*When the leadership built a stone wall against a hillside on the church parking lot we called it the Wailing Wall.

*We pushed to reallocate monies toward the needy.

*As ridiculous as it may seem today, the only Authorized Version that could be read from the pulpit was the King James Version. Of course, we challenged them and before these men died they gave in to our screams and allowed the NIV to become the 'second' Authorized Version.

*I preached a sermon titled “Pioneers and Settlers,” (imagine that motif). The Monday evening 'after,' the elders all crowded into a car on the church parking lot to get a second hearing. They spent 30 minutes listening to the tape and then asked to speak to me. (imagine what they said)
I preached “Pioneers and Settlers” in 1992 and the sermon was published by Mon Valley Ministries as one of the twenty best sermons of that year. The tape circulated the area and when someone from upper Ohio discovered it I was invited to speak at the Kent State University Lectureships in 1993. Words hated by the leadership at my home congregation but honored by others. What did Jesus say about home town?

Grassroots are essential to change and growth. It appears missing in church life today.

No longer do I busy myself with church. I assembly once a week in a church building. My fellowship is two to three meals a week with other Christ-followers. I spend my time exploring the spiritual with those outside traditional faith boundaries. For the first time I have more 'non-Christian' friends than Christian.

My last book, “A Mobile Church for EPIC Times” never sold as well as my first book, “Tradition, Opinion and Truth.” The best explanation I have is the latter sold well because it exposed many of the sacred cows my tribe lived and breathed by in the last century. The former is a better book though. Len Sweet wrote the Foreword and there is a series of interviews with current leaders in the emergent conversation as well as a series of emails between Andrew Perriman and myself in a disscusion on future church.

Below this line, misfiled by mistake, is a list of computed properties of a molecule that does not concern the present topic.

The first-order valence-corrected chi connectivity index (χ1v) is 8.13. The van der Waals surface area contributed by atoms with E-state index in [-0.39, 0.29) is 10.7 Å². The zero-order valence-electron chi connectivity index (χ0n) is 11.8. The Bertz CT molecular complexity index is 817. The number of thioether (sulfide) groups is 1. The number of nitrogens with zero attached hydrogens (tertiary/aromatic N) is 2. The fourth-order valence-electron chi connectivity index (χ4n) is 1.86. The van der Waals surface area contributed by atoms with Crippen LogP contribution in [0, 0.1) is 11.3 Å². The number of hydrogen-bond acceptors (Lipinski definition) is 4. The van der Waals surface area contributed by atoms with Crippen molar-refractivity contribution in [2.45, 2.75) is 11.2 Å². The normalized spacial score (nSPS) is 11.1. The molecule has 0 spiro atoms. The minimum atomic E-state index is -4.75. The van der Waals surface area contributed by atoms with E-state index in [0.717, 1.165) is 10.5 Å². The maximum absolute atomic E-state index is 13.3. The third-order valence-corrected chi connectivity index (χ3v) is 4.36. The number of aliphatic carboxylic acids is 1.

I found Keith Lancaster’s blog.

Thursday, September 21, 2006

Upper Room Futility

How many faith communities have just enough religion to come together, but not enough passion to go out? If the doors aren’t locked, they might as well be. Upper room futility. A little bit of faith but very little fire.

“Sure, we care. We’re doing our part. We send out 15-25 people once a year to help build homes.” “World hunger? Why, that’s high on our priority list. In fact, we have plans to plan a planning session. Yes, that’s what we are planning to do.”
Good people. Good intentions. Meetings. Words. Promises. But while all this is going on the story stays a secret. We know we should do something, but we’re just not sure what. We know our community exist for something—but we’re not sure why.

Upper room futility. Confused ambassadors willing to invite others into their environment but unwilling to walk out the door with a passionate purpose to enter into theirs. What will it take to unlock them? What will it take to ignite the fire? What will it take to restore the first century passion? What will have to happen before the padlocks of futility tumble from the doors and are trampled under the feet of departing disciples?